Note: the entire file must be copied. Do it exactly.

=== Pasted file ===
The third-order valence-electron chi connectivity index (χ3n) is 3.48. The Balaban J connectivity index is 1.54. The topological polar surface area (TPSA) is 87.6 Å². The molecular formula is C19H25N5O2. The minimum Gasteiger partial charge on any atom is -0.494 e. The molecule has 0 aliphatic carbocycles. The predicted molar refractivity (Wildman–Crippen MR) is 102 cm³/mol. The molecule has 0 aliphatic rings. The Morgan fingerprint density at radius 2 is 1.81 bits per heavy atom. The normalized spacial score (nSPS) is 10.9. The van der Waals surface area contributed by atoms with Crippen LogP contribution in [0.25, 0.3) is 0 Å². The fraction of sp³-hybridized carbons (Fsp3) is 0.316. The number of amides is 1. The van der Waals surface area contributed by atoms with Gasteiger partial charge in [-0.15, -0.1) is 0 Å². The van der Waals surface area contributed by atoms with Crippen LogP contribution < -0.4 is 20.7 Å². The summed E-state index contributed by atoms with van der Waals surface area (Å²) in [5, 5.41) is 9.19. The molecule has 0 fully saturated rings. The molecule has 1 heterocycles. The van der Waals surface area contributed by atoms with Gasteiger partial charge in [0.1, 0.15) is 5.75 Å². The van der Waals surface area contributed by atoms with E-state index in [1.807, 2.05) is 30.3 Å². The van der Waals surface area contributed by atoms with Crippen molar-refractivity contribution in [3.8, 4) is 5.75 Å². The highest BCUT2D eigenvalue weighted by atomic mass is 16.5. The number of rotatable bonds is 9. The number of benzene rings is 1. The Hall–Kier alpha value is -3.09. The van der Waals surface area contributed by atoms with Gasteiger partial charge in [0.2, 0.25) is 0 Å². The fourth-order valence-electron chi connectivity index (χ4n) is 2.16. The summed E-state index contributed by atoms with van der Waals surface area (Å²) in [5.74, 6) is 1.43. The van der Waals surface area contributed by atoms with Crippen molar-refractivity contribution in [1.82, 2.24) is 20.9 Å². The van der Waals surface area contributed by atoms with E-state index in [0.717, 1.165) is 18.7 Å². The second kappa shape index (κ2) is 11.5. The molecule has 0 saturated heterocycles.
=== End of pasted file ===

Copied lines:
The third-order valence-electron chi connectivity index (χ3n) is 3.48. The Balaban J connectivity index is 1.54. The topological polar surface area (TPSA) is 87.6 Å². The molecular formula is C19H25N5O2. The minimum Gasteiger partial charge on any atom is -0.494 e. The molecule has 0 aliphatic carbocycles. The predicted molar refractivity (Wildman–Crippen MR) is 102 cm³/mol. The molecule has 0 aliphatic rings. The Morgan fingerprint density at radius 2 is 1.81 bits per heavy atom. The normalized spacial score (nSPS) is 10.9. The van der Waals surface area contributed by atoms with Crippen LogP contribution in [0.25, 0.3) is 0 Å². The fraction of sp³-hybridized carbons (Fsp3) is 0.316. The number of amides is 1. The van der Waals surface area contributed by atoms with Gasteiger partial charge in [-0.15, -0.1) is 0 Å². The van der Waals surface area contributed by atoms with Crippen LogP contribution < -0.4 is 20.7 Å². The summed E-state index contributed by atoms with van der Waals surface area (Å²) in [5, 5.41) is 9.19. The molecule has 0 fully saturated rings. The molecule has 1 heterocycles. The van der Waals surface area contributed by atoms with Gasteiger partial charge in [0.1, 0.15) is 5.75 Å². The van der Waals surface area contributed by atoms with E-state index in [1.807, 2.05) is 30.3 Å². The van der Waals surface area contributed by atoms with Crippen molar-refractivity contribution in [3.8, 4) is 5.75 Å². The highest BCUT2D eigenvalue weighted by atomic mass is 16.5. The number of rotatable bonds is 9. The number of benzene rings is 1. The Hall–Kier alpha value is -3.09. The van der Waals surface area contributed by atoms with Gasteiger partial charge in [0.2, 0.25) is 0 Å². The fourth-order valence-electron chi connectivity index (χ4n) is 2.16. The summed E-state index contributed by atoms with van der Waals surface area (Å²) in [5.74, 6) is 1.43. The van der Waals surface area contributed by atoms with Crippen molar-refractivity contribution in [1.82, 2.24) is 20.9 Å². The van der Waals surface area contributed by atoms with E-state index in [0.717, 1.165) is 18.7 Å². The second kappa shape index (κ2) is 11.5. The molecule has 0 saturated heterocycles.